I'm still trying to understand dropout completely, but this is what think is happening so far:

At each step there is a chance

*p*of a unit being set to zero.If a rectified linear unit (ReLU) is used for activation, then a weight of zero can often result in 'dead' units.

If I run a network for a long time (i.e. towards infinity), will all my units become stuck at zero?

I think the answer is no, but I'm not sure why or what process is involved.

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#### Best Answer

I think you're conflating the dead ReLU problem and dropout. ReLU nets often use dropout, but they are not the same.

**Dropout**

Using dropout "freezes" some units (at random and usually but not always independently) by ignoring their weights at each iteration. The frozen units are not *set* to zero, but for that iteration, the network *pretends* that they are zero. The frozen units are not updated for this iteration.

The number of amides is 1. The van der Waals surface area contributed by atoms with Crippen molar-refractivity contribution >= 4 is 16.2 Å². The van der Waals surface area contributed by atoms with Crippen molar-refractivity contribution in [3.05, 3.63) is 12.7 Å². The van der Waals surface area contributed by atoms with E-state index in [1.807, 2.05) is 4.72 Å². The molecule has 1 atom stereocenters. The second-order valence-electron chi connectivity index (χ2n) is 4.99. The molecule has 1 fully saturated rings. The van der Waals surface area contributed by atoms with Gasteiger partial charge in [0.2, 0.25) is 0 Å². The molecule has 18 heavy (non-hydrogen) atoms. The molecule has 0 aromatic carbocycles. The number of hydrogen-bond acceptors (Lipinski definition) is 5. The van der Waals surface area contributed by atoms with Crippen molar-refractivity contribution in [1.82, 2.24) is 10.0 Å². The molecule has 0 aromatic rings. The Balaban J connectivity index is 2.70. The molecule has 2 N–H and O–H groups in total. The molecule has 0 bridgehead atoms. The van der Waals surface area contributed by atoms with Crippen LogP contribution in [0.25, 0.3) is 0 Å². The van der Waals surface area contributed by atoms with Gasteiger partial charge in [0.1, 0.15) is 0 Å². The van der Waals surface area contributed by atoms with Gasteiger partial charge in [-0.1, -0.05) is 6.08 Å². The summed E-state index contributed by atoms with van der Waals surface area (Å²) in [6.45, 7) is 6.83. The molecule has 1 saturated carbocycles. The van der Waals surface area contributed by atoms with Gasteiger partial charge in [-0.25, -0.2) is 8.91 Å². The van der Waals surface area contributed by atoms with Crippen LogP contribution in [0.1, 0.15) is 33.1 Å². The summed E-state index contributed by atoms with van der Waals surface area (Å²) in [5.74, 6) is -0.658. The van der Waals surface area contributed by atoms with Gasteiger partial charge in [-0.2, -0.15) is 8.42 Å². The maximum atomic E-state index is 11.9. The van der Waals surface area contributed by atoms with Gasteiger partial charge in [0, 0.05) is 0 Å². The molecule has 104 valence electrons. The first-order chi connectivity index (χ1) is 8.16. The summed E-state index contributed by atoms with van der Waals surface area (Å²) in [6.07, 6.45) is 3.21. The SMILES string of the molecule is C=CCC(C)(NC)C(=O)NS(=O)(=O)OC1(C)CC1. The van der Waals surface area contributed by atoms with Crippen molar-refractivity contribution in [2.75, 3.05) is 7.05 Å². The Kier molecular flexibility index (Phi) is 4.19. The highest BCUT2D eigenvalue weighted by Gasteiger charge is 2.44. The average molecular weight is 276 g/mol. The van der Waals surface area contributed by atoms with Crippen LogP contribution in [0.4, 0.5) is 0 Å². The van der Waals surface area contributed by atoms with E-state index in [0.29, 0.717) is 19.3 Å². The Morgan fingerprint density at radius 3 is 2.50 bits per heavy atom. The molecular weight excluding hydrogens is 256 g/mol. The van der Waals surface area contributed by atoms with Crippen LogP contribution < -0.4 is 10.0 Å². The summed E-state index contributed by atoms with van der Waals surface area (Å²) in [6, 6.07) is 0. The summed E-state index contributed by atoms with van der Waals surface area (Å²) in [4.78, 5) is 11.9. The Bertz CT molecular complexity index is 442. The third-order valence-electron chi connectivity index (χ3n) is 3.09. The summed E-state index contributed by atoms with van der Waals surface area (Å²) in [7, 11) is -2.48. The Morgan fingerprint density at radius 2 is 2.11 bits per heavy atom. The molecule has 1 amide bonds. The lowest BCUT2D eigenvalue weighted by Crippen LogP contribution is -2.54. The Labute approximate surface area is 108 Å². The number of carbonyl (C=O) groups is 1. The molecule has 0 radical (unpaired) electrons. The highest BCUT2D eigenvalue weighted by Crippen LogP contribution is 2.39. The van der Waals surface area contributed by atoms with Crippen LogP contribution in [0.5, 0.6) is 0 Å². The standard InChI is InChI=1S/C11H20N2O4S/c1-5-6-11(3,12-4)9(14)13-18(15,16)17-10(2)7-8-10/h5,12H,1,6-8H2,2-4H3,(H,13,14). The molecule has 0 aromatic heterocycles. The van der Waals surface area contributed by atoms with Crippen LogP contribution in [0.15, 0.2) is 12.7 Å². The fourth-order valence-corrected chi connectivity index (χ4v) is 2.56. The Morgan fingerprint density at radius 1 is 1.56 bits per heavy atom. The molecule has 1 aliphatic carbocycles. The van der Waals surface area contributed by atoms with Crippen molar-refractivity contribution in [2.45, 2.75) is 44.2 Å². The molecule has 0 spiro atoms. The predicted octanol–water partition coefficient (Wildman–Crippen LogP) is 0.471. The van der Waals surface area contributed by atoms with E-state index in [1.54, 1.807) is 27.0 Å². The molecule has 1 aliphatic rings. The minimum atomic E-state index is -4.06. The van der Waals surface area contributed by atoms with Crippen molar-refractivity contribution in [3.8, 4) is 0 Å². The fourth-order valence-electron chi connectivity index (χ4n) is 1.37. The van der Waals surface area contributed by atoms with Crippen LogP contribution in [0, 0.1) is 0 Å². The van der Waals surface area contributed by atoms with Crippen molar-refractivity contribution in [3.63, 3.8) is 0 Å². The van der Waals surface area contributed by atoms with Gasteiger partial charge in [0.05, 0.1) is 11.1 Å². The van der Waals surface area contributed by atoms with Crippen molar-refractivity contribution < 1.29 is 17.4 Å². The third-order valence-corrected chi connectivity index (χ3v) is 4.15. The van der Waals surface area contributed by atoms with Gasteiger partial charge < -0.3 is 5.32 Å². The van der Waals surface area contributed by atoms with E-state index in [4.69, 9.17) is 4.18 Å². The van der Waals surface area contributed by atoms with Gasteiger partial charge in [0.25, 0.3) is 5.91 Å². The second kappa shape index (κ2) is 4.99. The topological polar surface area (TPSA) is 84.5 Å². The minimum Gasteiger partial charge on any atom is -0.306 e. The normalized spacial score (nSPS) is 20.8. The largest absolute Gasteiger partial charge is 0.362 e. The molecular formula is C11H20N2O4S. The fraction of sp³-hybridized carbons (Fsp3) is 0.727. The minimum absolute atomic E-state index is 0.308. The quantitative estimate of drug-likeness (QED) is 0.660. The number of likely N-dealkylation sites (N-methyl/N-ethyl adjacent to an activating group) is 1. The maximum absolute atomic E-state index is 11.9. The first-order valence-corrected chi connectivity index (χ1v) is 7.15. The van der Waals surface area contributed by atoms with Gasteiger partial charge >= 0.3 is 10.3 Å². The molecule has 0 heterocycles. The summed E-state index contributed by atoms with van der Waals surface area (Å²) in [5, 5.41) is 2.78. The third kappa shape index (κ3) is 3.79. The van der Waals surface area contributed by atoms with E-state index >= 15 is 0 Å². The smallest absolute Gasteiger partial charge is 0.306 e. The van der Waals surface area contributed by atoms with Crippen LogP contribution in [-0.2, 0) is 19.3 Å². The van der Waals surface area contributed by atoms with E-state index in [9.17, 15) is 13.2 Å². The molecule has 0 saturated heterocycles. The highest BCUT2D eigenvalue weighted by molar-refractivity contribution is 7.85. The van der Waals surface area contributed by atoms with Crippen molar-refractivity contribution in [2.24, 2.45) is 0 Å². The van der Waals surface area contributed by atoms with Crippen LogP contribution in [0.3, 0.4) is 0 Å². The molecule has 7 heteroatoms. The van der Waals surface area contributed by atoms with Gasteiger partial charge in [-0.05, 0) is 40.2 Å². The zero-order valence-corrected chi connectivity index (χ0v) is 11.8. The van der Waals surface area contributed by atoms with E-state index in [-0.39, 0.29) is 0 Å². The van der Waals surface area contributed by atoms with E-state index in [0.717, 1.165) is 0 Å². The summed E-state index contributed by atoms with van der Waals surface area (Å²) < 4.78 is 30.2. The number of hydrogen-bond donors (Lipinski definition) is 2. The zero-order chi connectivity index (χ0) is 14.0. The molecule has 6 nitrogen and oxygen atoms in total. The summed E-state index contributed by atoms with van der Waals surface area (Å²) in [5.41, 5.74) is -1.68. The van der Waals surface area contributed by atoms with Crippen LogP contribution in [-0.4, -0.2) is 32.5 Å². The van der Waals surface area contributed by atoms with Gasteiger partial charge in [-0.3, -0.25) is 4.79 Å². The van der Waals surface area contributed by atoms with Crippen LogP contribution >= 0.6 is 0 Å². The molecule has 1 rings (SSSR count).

For the next iteration, **all** units, including the ones that were frozen during the last iteration, are available to be frozen (again, at random). It's possible for some units to be frozen several times in a row (albeit with diminishing probability).

The non-frozen units are evaluated and updated as usual.

You can use dropout with any type of neuron.

**Dead ReLU**

So-called "dead neurons" or "dead ReLUs" happen when the weights update in such a way that the unit always returns 0 for any of the inputs in the data set; for example, if the inputs are between 0 and 1, but the weight is negative, then the ReLU always returns 0. Once this happens, the back-propagation can't update the unit: because it's output is always 0, so is its gradient, and the weight never changes. ELUs and other variations on ReLU can ameliorate this.

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